Wayne Hayenga talks about a Patterson rake that was used on a farm to turn the hay after it was cut. Photo by Chris Johnson
â€œI like to fix up antiques,â€? he said. â€œIâ€™m going to farm until Iâ€™m 80 years old and then Iâ€™m going to semiretire and go into antiques.â€? He is a member of the Franklin Grove Antique Thrashing Club.
As he talked about the various items in his collection, Hayenga described how some had to be repaired when he bought them. â€œI had to put a new floor in that,â€? he said, gesturing
toward a steel-wheeled wagon. A large shed houses a large number of items and Hayenga knows each and every one of them like an old friend. He knows details of where and when
Wayne Hayenga enjoys rescuing historic items from ending up in a landfill. Above, he talks about how in 1943 Illinois license plates went from being metal to being soy-based for the World War II effort. At upper left, is a wooden-ended street slusher wagon made by E.D. Etnyre Company, Oregon. At lower left is a Sears Roebuck & Company corn sheller. Photos by Chris Johnson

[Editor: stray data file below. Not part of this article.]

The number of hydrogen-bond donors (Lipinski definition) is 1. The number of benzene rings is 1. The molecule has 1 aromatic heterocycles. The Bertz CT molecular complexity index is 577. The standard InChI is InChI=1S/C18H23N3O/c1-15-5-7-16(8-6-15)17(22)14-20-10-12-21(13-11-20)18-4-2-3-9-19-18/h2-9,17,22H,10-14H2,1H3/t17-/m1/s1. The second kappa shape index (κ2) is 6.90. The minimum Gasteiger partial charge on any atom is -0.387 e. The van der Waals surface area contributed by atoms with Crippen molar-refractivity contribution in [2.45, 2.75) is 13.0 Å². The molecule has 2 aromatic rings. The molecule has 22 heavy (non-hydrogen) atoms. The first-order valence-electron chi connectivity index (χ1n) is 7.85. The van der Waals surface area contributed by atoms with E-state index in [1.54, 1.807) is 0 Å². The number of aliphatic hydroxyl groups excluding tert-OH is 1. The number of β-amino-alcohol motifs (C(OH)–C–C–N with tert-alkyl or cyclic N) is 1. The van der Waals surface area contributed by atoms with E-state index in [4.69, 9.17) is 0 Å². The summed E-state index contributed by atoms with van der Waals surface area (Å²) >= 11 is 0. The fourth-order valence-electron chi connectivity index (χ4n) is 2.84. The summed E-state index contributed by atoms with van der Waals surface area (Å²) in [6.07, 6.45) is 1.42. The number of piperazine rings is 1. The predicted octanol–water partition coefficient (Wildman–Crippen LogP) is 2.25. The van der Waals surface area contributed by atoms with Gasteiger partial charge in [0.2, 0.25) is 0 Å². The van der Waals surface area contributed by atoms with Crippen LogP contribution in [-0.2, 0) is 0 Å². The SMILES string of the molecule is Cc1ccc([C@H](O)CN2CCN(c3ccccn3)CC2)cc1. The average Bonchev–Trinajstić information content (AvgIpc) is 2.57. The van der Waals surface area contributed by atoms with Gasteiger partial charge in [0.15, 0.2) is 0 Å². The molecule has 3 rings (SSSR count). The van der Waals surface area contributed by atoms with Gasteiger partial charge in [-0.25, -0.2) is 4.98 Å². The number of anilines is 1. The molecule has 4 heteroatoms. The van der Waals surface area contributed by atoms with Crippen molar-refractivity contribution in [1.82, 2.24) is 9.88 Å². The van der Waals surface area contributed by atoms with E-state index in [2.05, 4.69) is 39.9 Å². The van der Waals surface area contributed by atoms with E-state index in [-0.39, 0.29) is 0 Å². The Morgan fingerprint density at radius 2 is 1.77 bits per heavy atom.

each was made and how it works. Each item is tagged and inventoried with those details. â€œOtherwise, my kids would never know what some of these things are,â€? he explained. Things like a plow designed for a one-armed man after the Civil War, a thistle deheader, and a hay better. Hayenga stopped to explain how a black powder wood-splitting wedge worked. He pointed out where to put the black powder and the fuse and how to position the wedge in the log. â€œThen you light the fuse and run like heck,â€? he finished with a hearty laugh. His license plate collection dates back to 1909, and his collection of wrenches of includes all shapes, sizes, and purposes. â€œYou canâ€™t believe how many kinds of wrenches there are,â€? he said as he described just a few of them. He has milk cans, chicken